The case of a Maryland man named Alan Gross shows how much the U.S. military has altered the course of U.S. criminal and constitutional law since 9/11, and not in a good way.
Gross is a technology expert who was arrested by Cuban officials and charged with spying after being caught distributing cell phones to groups in Cuba. He was working as a consultant to a State Department contractor that had received an $8.6 million contract from the Agency for International Development, an agency long known for its close ties to the CIA. The U.S. government has denied that Gross works for the CIA but, of course, such a denial doesn’t mean anything because U.S. officials would deny that Gross was a CIA employee if it were true. And of course, we are all aware of the U.S. government’s 50-year-old obsession with trying to effect regime change in Cuba, especially through the CIA.
There are indications that Cuba is trying to work a trade — one in which they release Gross in return for the U.S. government’s release of five Cuban agents who were tried and convicted of “spying” for trying to uncover terrorist plots in Miami against Cuba.
Even since he was arrested, Gross has been sitting in a Cuban jail. There is nothing that he can do to get out, and there is nothing the U.S. government can do to get him out, short of another invasion of the island.
Let me repeat that: There is nothing Gross can do to get released from that Cuban jail. He must continue to sit there indefinitely, possibly for the rest of his life. He is stuck. In fact, the Cuban government could even execute him, even though it would undoubtedly have some sort of show trial before doing so.
Could such a thing happen in the United States? Not under our constitutional order. The Framers ensured that what the Cuban authorities have done to Gross could never happen here in the United States.
Suppose, for example, the U.S. government had treated the Cuban Five as the Cuban government has treated Gross. Suppose the U.S. government had simply said, “We’re holding these Cubans for as long as we want.”
Under our constitutional order and legal framework, U.S. officials couldn’t get away with it. The Cuban prisoners would first retain a criminal-defense lawyer to represent them. He would immediately file a petition for writ of habeas corpus with a U.S. district judge.
The judge would issue the writ, commanding U.S. officials to bring the Cuban Five to his courtroom and show cause why they are being held. If U.S. officials disobeyed the order, the judge would issue a warrant for their arrest.
Once U.S. officials produced the Cuban prisoners, they would have to show some degree of evidence establishing that the Cuban prisoners had broken federal law. If they failed to do so, the judge would order their release.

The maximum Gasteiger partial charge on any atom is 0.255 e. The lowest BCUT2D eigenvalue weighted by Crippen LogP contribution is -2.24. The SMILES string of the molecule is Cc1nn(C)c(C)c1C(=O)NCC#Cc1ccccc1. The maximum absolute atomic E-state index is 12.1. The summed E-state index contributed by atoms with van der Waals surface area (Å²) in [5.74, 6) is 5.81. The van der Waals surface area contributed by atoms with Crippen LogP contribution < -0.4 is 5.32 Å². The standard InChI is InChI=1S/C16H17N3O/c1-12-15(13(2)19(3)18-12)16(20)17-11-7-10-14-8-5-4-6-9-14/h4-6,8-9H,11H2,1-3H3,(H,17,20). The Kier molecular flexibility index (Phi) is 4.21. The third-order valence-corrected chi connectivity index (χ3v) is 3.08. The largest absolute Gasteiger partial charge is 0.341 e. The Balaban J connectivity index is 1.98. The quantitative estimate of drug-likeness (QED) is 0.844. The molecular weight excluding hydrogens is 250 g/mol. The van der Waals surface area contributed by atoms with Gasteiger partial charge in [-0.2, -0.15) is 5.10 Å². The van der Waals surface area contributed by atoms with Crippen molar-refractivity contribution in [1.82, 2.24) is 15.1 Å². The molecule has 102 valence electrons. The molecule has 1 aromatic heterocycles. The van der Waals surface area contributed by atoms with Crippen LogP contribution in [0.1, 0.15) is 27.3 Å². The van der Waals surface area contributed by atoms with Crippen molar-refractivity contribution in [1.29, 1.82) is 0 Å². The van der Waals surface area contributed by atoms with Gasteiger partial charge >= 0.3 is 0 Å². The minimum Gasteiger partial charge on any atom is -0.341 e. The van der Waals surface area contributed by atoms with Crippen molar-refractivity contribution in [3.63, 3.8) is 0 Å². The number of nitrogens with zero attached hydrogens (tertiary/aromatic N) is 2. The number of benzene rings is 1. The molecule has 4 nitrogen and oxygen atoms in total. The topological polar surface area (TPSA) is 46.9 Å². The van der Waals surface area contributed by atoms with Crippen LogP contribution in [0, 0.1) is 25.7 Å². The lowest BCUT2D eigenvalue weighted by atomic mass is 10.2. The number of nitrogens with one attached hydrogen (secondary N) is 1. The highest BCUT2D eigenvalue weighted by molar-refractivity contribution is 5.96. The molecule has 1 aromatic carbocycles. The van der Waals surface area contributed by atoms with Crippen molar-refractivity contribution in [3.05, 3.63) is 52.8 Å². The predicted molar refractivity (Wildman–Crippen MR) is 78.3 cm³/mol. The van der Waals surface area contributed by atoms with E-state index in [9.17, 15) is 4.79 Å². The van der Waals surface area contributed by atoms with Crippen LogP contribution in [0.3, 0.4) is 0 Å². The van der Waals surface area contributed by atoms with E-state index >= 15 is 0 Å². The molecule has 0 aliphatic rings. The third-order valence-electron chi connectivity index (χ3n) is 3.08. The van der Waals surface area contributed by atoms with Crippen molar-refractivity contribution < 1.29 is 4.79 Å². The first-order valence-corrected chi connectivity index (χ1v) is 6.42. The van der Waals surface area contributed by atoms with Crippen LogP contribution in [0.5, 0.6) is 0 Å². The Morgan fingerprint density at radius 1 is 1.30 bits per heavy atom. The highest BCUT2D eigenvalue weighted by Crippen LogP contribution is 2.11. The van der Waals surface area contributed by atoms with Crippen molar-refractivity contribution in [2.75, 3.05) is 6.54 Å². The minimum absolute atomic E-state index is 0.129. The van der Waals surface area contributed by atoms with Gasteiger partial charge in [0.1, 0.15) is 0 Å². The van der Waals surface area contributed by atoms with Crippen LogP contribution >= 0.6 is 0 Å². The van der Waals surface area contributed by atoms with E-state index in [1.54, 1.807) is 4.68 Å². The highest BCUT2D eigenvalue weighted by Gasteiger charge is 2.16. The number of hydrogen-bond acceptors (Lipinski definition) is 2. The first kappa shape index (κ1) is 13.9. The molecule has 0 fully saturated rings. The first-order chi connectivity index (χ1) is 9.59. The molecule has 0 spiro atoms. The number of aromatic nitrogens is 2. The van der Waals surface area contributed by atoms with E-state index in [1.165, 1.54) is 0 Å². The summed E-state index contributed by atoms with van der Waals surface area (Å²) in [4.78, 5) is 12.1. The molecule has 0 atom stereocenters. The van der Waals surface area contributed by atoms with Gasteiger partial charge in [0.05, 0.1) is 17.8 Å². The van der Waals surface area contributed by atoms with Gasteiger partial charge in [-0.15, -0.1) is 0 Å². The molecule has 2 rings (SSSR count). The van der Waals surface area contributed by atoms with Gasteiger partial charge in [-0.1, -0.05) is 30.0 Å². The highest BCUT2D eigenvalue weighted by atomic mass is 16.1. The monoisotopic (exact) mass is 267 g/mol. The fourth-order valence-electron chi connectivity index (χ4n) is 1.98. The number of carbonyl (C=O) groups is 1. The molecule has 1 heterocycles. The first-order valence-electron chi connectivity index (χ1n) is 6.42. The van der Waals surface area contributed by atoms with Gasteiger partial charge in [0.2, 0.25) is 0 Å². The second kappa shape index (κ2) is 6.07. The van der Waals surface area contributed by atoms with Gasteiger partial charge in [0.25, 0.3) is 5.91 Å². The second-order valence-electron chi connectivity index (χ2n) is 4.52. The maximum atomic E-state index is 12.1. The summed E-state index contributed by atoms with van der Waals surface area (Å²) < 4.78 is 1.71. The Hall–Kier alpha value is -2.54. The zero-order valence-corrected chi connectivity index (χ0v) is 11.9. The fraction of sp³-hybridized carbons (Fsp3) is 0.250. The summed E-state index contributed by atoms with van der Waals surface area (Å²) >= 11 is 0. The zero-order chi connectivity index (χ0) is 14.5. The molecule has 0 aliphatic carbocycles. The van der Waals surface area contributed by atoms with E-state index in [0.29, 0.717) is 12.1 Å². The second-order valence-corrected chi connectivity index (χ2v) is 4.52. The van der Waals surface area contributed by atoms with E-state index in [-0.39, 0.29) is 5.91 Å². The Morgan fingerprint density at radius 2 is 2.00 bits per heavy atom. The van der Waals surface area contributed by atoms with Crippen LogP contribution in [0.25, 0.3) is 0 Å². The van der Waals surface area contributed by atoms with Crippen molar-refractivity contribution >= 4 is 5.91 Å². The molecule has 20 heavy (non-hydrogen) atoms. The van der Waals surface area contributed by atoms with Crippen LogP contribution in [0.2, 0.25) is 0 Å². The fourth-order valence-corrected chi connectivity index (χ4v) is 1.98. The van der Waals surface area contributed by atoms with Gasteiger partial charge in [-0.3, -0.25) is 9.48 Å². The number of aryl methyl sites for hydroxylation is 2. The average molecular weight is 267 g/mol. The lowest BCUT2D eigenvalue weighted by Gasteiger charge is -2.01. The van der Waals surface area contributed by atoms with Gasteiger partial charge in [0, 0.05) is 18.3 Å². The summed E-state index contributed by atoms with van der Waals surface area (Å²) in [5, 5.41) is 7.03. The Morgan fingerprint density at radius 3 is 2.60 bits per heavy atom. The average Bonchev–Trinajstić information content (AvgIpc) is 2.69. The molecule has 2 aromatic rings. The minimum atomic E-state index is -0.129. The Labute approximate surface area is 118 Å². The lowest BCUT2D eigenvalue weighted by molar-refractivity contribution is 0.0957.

But even if U.S. officials satisfied the judge with some evidence establishing that the prisoners had broken the law, that wouldn’t be the end of the story. While the habeas corpus petition would be denied, the prisoners’ lawyer would demand a speedy trial for their clients
After a grand jury indictment accusing them of a crime, the Cuban prisoners would be entitled to have a jury, not the judge, decide their guilt. At the trial, the prisoners’ lawyers would have the right to confront the witnesses against them and cross-examine them. The judge would not permit illegally acquired evidence to be introduced. The prisoners could not be forced into testifying but could do so if they wished.
The judge would tell the jury that they were required to presume that the prisoners were innocent and could convict only if the evidence convinced them of guilt beyond a reasonable doubt.
Finally, the prisoners would be entitled to appeal any mistakes made by the judge to the federal Court of Appeals and the U.S. Supreme Court.
Do you see the differences between the Cuban judicial system and the U.S. judicial system? In the Cuban system, a person accused of a crime has no chance of being freed from his confinement. In the United States, thanks to the Framers, he does have a chance.
What’s this have to do with the U.S. military?
After 9/11, the U.S. military established its own independent judicial system — ironically, in Cuba — to run parallel to the judicial system established by the Constitution here in the United States. The Pentagon’s system was designed to be limited to prisoners accused of the federal crime of terrorism, but there was certainly no inherent reason why the Pentagon’s jurisdiction could not later be extended to other federal crimes, such as possession or distribution of illicit drugs. The federal courts would continue to have concurrent jurisdiction over terrorism cases, but the government would now have the option of deciding which forum a suspected terrorist would be sent to.
The Cuban judicial system could easily have served as a model for the Pentagon because as a practical matter they both operated the same way. Like the Cubans have done to Gross, the U.S. military now wielded the authority to take anyone it wished into custody and imprison him for as long as the military wanted. The system was designed to be totally independent of the U.S. Constitution, with no recognition for habeas corpus, the right to an attorney, due process of law, speedy trials, trial by jury, and right to confront and cross-examine witnesses. If the military ever did conduct a trial, especially as a prelude to executing the accused, it would be nothing more than a show trial because the verdict, which would be rendered by military officials, would be preordained and could even be based on evidence acquired by torture.
It’s appropriate that the Pentagon established its new-fangled judicial system in Cuba, rather than in the United States, because the judicial principles that underlie the Pentagon’s system are the same as those under which the Cuban authorities have imprisoned Alan Gross.